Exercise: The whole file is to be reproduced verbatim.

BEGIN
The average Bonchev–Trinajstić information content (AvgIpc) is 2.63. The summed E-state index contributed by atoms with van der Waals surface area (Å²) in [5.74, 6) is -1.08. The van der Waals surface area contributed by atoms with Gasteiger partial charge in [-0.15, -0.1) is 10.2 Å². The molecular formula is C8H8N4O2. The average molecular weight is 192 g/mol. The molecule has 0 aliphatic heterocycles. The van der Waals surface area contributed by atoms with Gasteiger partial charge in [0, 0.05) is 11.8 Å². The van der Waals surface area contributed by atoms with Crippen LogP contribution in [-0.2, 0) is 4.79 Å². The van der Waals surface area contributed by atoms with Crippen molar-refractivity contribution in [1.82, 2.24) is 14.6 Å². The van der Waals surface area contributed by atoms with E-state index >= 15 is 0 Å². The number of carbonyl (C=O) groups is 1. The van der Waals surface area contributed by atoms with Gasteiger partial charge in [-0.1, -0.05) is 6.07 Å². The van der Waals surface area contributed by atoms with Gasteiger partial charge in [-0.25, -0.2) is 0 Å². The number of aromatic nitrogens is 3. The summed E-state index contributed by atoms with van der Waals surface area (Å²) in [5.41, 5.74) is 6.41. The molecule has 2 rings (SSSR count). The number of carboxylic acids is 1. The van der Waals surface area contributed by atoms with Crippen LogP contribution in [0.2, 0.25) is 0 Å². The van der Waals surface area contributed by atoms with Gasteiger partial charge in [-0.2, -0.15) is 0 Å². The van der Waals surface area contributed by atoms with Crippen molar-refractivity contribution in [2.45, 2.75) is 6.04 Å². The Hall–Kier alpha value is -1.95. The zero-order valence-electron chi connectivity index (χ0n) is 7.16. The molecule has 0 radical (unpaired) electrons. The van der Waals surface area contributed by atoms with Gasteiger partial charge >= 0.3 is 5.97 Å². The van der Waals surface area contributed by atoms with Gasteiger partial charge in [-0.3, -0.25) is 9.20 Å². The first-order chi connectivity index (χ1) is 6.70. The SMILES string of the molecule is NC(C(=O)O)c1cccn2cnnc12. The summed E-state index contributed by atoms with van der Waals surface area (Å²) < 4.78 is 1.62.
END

The average Bonchev–Trinajstić information content (AvgIpc) is 2.63. The summed E-state index contributed by atoms with van der Waals surface area (Å²) in [5.74, 6) is -1.08. The van der Waals surface area contributed by atoms with Gasteiger partial charge in [-0.15, -0.1) is 10.2 Å². The molecular formula is C8H8N4O2. The average molecular weight is 192 g/mol. The molecule has 0 aliphatic heterocycles. The van der Waals surface area contributed by atoms with Gasteiger partial charge in [0, 0.05) is 11.8 Å². The van der Waals surface area contributed by atoms with Crippen LogP contribution in [-0.2, 0) is 4.79 Å². The van der Waals surface area contributed by atoms with Crippen molar-refractivity contribution in [1.82, 2.24) is 14.6 Å². The van der Waals surface area contributed by atoms with E-state index >= 15 is 0 Å². The number of carbonyl (C=O) groups is 1. The van der Waals surface area contributed by atoms with Gasteiger partial charge in [-0.1, -0.05) is 6.07 Å². The van der Waals surface area contributed by atoms with Gasteiger partial charge in [-0.25, -0.2) is 0 Å². The number of aromatic nitrogens is 3. The summed E-state index contributed by atoms with van der Waals surface area (Å²) in [5.41, 5.74) is 6.41. The molecule has 2 rings (SSSR count). The number of carboxylic acids is 1. The van der Waals surface area contributed by atoms with Crippen LogP contribution in [0.2, 0.25) is 0 Å². The van der Waals surface area contributed by atoms with Gasteiger partial charge in [-0.2, -0.15) is 0 Å². The van der Waals surface area contributed by atoms with Crippen molar-refractivity contribution in [2.45, 2.75) is 6.04 Å². The Hall–Kier alpha value is -1.95. The zero-order valence-electron chi connectivity index (χ0n) is 7.16. The molecule has 0 radical (unpaired) electrons. The van der Waals surface area contributed by atoms with Gasteiger partial charge >= 0.3 is 5.97 Å². The van der Waals surface area contributed by atoms with Gasteiger partial charge in [-0.3, -0.25) is 9.20 Å². The first-order chi connectivity index (χ1) is 6.70. The SMILES string of the molecule is NC(C(=O)O)c1cccn2cnnc12. The summed E-state index contributed by atoms with van der Waals surface area (Å²) < 4.78 is 1.62.